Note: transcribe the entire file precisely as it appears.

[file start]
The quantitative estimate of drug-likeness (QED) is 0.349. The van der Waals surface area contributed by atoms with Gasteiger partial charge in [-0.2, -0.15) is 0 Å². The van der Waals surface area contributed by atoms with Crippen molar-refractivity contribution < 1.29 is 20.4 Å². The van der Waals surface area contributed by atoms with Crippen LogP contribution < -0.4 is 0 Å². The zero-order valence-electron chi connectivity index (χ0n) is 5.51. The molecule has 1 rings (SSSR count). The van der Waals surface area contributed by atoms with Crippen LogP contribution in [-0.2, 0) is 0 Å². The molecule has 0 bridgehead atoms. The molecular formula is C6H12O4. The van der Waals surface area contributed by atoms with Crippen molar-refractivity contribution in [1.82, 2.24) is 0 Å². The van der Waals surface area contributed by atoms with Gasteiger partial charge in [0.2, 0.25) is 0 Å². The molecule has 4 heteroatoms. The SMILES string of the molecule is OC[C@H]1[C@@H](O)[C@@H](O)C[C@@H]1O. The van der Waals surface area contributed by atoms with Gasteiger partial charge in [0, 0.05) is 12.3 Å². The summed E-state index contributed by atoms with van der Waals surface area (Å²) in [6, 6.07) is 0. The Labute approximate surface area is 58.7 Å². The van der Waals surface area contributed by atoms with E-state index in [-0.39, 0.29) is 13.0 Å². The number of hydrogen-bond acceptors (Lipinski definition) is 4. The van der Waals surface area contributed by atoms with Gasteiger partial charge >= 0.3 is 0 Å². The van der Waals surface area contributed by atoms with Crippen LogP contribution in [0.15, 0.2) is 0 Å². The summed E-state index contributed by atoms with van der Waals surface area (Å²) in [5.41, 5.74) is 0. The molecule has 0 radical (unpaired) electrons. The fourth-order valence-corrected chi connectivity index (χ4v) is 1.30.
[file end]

The quantitative estimate of drug-likeness (QED) is 0.349. The van der Waals surface area contributed by atoms with Gasteiger partial charge in [-0.2, -0.15) is 0 Å². The van der Waals surface area contributed by atoms with Crippen molar-refractivity contribution < 1.29 is 20.4 Å². The van der Waals surface area contributed by atoms with Crippen LogP contribution < -0.4 is 0 Å². The zero-order valence-electron chi connectivity index (χ0n) is 5.51. The molecule has 1 rings (SSSR count). The van der Waals surface area contributed by atoms with Crippen LogP contribution in [-0.2, 0) is 0 Å². The molecule has 0 bridgehead atoms. The molecular formula is C6H12O4. The van der Waals surface area contributed by atoms with Crippen molar-refractivity contribution in [1.82, 2.24) is 0 Å². The van der Waals surface area contributed by atoms with Gasteiger partial charge in [0.2, 0.25) is 0 Å². The molecule has 4 heteroatoms. The SMILES string of the molecule is OC[C@H]1[C@@H](O)[C@@H](O)C[C@@H]1O. The van der Waals surface area contributed by atoms with Gasteiger partial charge in [0, 0.05) is 12.3 Å². The summed E-state index contributed by atoms with van der Waals surface area (Å²) in [6, 6.07) is 0. The Labute approximate surface area is 58.7 Å². The van der Waals surface area contributed by atoms with E-state index in [-0.39, 0.29) is 13.0 Å². The number of hydrogen-bond acceptors (Lipinski definition) is 4. The van der Waals surface area contributed by atoms with Gasteiger partial charge >= 0.3 is 0 Å². The van der Waals surface area contributed by atoms with Crippen LogP contribution in [0.15, 0.2) is 0 Å². The summed E-state index contributed by atoms with van der Waals surface area (Å²) in [5.41, 5.74) is 0. The molecule has 0 radical (unpaired) electrons. The fourth-order valence-corrected chi connectivity index (χ4v) is 1.30.